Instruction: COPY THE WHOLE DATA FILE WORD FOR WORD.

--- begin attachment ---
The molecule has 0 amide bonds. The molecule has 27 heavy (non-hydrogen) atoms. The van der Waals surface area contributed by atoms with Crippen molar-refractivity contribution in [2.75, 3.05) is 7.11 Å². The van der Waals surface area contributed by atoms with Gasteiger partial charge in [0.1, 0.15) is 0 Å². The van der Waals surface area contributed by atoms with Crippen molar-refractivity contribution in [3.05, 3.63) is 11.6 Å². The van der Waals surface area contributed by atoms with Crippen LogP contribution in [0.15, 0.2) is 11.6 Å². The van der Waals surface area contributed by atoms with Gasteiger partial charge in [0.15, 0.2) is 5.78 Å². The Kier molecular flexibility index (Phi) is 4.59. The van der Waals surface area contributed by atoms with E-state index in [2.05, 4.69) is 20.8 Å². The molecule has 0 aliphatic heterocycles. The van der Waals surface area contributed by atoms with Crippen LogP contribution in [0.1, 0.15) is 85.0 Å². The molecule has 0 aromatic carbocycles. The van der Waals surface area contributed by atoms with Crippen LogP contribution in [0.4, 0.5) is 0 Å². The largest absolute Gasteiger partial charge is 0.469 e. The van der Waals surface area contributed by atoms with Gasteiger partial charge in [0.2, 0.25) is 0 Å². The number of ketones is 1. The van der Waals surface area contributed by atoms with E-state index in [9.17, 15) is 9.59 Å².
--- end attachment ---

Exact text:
The molecule has 0 amide bonds. The molecule has 27 heavy (non-hydrogen) atoms. The van der Waals surface area contributed by atoms with Crippen molar-refractivity contribution in [2.75, 3.05) is 7.11 Å². The van der Waals surface area contributed by atoms with Gasteiger partial charge in [0.1, 0.15) is 0 Å². The van der Waals surface area contributed by atoms with Crippen molar-refractivity contribution in [3.05, 3.63) is 11.6 Å². The van der Waals surface area contributed by atoms with Crippen LogP contribution in [0.15, 0.2) is 11.6 Å². The van der Waals surface area contributed by atoms with Gasteiger partial charge in [0.15, 0.2) is 5.78 Å². The Kier molecular flexibility index (Phi) is 4.59. The van der Waals surface area contributed by atoms with E-state index in [2.05, 4.69) is 20.8 Å². The molecule has 0 aliphatic heterocycles. The van der Waals surface area contributed by atoms with Crippen LogP contribution in [0.1, 0.15) is 85.0 Å². The molecule has 0 aromatic carbocycles. The van der Waals surface area contributed by atoms with Crippen LogP contribution in [0.4, 0.5) is 0 Å². The largest absolute Gasteiger partial charge is 0.469 e. The van der Waals surface area contributed by atoms with Gasteiger partial charge in [0.2, 0.25) is 0 Å². The number of ketones is 1. The van der Waals surface area contributed by atoms with E-state index in [9.17, 15) is 9.59 Å².